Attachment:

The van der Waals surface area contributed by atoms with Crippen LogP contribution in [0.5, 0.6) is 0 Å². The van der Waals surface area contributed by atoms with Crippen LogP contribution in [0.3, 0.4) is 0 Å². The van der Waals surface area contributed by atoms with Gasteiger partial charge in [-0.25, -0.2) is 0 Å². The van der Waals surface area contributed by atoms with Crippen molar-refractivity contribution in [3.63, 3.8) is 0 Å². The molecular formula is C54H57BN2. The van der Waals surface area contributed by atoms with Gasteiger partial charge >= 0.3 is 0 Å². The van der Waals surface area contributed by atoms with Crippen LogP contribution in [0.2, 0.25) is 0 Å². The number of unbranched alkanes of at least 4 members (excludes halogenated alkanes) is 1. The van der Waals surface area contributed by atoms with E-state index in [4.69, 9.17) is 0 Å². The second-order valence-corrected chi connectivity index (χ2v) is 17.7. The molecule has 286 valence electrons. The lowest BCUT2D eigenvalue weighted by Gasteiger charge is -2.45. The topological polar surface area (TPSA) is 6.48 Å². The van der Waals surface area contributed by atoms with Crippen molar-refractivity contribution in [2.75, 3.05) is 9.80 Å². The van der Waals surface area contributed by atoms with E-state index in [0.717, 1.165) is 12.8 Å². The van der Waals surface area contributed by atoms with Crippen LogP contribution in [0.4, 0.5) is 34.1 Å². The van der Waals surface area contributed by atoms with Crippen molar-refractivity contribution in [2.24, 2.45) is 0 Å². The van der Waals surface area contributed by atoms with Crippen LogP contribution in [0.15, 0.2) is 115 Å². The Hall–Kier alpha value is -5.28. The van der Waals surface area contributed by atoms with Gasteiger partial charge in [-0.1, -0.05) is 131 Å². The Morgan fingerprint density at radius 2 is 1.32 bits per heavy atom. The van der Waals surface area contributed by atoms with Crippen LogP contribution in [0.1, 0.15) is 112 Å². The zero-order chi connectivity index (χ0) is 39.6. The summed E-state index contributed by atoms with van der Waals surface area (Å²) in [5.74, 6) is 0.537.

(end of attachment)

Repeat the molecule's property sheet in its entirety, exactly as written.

The van der Waals surface area contributed by atoms with Crippen LogP contribution in [0.5, 0.6) is 0 Å². The van der Waals surface area contributed by atoms with Crippen LogP contribution in [0.3, 0.4) is 0 Å². The van der Waals surface area contributed by atoms with Gasteiger partial charge in [-0.25, -0.2) is 0 Å². The van der Waals surface area contributed by atoms with Crippen molar-refractivity contribution in [3.63, 3.8) is 0 Å². The molecular formula is C54H57BN2. The van der Waals surface area contributed by atoms with Gasteiger partial charge >= 0.3 is 0 Å². The van der Waals surface area contributed by atoms with Crippen LogP contribution in [0.2, 0.25) is 0 Å². The number of unbranched alkanes of at least 4 members (excludes halogenated alkanes) is 1. The van der Waals surface area contributed by atoms with E-state index in [4.69, 9.17) is 0 Å². The second-order valence-corrected chi connectivity index (χ2v) is 17.7. The molecule has 286 valence electrons. The lowest BCUT2D eigenvalue weighted by Gasteiger charge is -2.45. The topological polar surface area (TPSA) is 6.48 Å². The van der Waals surface area contributed by atoms with Crippen molar-refractivity contribution in [2.75, 3.05) is 9.80 Å². The van der Waals surface area contributed by atoms with E-state index in [0.717, 1.165) is 12.8 Å². The van der Waals surface area contributed by atoms with Crippen LogP contribution in [0.4, 0.5) is 34.1 Å². The van der Waals surface area contributed by atoms with Crippen molar-refractivity contribution in [2.24, 2.45) is 0 Å². The van der Waals surface area contributed by atoms with Crippen LogP contribution in [0.15, 0.2) is 115 Å². The Hall–Kier alpha value is -5.28. The van der Waals surface area contributed by atoms with Gasteiger partial charge in [-0.1, -0.05) is 131 Å². The Morgan fingerprint density at radius 2 is 1.32 bits per heavy atom. The van der Waals surface area contributed by atoms with Crippen LogP contribution in [0.1, 0.15) is 112 Å². The zero-order chi connectivity index (χ0) is 39.6. The summed E-state index contributed by atoms with van der Waals surface area (Å²) in [5.74, 6) is 0.537.